Leaked government report highlights risks with EV taxes


South Australia and Victoria have outlined plans to introduce a distance-based EV tax from July 2021 while the New South Wales government is also considering the introduction of road-user charges for EVs.

Supporters see the levies on EVs as a means to make up for lost fuel excise revenue and a fair way of paying for road infrastructure but opponents say extra costs will stifle the uptake of EVs.

That advice has been backed by a leaked government paper which was written by the Victorian Treasury for the Board of Treasurers, which comprises representatives from each state and territory.

The paper, received before SA and Victoria announced their plans to introduce charges on EVs, was commissioned by the Board of Treasurers as it sought advice on how to best introduce state-based road-user charges for zero and low-emissions vehicles.

The Implementation Issues Paper, obtained by think-tank The Australia Institute (TAI), warns that taxing EVs would likely discourage their uptake, ‘impede government process on transport sector pledges’ to reduce emissions and ‘face strong opposition from industry and environmental stakeholders’.

Richie Merzian, director of TAI’s climate and energy program, is among those who oppose the implementation of EV-based taxes and said they could destroy the industry in its infancy.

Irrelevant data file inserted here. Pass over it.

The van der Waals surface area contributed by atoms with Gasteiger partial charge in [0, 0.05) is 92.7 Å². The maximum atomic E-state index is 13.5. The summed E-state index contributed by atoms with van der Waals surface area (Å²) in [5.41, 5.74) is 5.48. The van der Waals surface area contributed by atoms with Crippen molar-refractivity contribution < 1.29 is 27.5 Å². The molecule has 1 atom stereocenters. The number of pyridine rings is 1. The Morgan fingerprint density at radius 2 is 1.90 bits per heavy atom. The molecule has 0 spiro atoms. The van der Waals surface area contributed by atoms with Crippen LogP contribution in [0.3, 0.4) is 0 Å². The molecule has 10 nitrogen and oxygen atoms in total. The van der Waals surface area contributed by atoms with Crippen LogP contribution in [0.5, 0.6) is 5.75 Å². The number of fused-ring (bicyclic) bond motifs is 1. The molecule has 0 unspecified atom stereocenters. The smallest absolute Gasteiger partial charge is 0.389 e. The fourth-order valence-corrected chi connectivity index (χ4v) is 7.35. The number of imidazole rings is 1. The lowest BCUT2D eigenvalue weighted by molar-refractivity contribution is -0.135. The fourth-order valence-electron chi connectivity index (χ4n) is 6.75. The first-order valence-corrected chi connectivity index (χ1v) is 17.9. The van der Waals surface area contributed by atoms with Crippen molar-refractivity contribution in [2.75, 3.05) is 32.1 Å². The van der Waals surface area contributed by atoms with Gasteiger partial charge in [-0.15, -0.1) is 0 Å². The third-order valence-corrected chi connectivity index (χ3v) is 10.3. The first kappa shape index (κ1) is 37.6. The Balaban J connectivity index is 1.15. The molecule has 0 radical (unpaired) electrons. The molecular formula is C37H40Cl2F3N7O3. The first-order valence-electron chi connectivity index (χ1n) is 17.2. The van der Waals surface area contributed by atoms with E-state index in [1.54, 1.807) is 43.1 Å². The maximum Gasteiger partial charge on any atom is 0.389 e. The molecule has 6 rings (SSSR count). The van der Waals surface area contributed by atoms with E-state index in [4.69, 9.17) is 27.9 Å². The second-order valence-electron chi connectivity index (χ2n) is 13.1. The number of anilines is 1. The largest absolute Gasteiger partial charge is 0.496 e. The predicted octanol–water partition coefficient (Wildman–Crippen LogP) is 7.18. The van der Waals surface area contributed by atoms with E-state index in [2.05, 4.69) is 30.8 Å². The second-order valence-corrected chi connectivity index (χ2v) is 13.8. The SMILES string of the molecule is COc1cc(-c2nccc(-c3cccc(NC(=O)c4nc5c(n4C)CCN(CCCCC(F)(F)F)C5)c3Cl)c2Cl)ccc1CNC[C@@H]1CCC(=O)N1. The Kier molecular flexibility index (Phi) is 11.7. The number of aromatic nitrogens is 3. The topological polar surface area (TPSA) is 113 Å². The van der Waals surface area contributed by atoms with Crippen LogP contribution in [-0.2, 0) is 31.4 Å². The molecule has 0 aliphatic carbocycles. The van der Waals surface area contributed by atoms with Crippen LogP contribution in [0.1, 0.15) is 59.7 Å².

“This document shows there are real risks associated with the introduction of a new tax on electric vehicles,” he said.

“There is an argument to be made for a broad and comprehensive charge that accounts for the pollution being emitted by every vehicle on the road, but simply putting a new tax on EVs would be a backwards step for Australia.”

After electricity, transport is Australia’s largest source of carbon emissions yet only 0.6% of new cars sold are electric, compared with between 5% and 8% in comparable countries.

Merzian said Australia should be looking to increase the uptake of EVs rather than discourage it, saying they offer a cleaner transport alternative which can help to reduce Australia’s transport emissions.

“Now is not the time to put a great big new tax on this emerging industry,” he said.

“It is ironic that states with net zero emissions targets are now pulling the handbrake on reducing pollution from one of the highest emitting sections.

“Governments need to hit pause on this half-baked policy proposal and come back after undertaking proper consultation with industry representatives and the community.”

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